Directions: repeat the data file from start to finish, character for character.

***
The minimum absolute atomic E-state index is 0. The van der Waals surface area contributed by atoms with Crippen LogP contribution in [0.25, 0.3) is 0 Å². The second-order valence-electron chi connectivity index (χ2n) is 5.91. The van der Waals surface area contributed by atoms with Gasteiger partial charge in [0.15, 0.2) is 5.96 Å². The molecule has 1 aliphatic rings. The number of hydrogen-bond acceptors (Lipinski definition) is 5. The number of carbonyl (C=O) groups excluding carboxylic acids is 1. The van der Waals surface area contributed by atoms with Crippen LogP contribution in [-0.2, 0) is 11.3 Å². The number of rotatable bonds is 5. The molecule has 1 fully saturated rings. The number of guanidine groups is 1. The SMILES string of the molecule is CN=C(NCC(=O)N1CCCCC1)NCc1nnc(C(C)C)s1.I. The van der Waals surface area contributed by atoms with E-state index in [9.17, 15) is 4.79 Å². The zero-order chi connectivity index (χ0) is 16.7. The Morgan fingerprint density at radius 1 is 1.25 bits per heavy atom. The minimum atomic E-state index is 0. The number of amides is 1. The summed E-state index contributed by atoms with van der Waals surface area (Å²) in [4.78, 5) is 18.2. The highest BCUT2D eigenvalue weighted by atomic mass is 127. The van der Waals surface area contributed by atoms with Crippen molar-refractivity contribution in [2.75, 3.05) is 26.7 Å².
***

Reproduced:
The minimum absolute atomic E-state index is 0. The van der Waals surface area contributed by atoms with Crippen LogP contribution in [0.25, 0.3) is 0 Å². The second-order valence-electron chi connectivity index (χ2n) is 5.91. The van der Waals surface area contributed by atoms with Gasteiger partial charge in [0.15, 0.2) is 5.96 Å². The molecule has 1 aliphatic rings. The number of hydrogen-bond acceptors (Lipinski definition) is 5. The number of carbonyl (C=O) groups excluding carboxylic acids is 1. The van der Waals surface area contributed by atoms with Crippen LogP contribution in [-0.2, 0) is 11.3 Å². The number of rotatable bonds is 5. The molecule has 1 fully saturated rings. The number of guanidine groups is 1. The SMILES string of the molecule is CN=C(NCC(=O)N1CCCCC1)NCc1nnc(C(C)C)s1.I. The van der Waals surface area contributed by atoms with E-state index in [9.17, 15) is 4.79 Å². The zero-order chi connectivity index (χ0) is 16.7. The Morgan fingerprint density at radius 1 is 1.25 bits per heavy atom. The minimum atomic E-state index is 0. The number of amides is 1. The summed E-state index contributed by atoms with van der Waals surface area (Å²) in [4.78, 5) is 18.2. The highest BCUT2D eigenvalue weighted by atomic mass is 127. The van der Waals surface area contributed by atoms with Crippen molar-refractivity contribution in [2.75, 3.05) is 26.7 Å².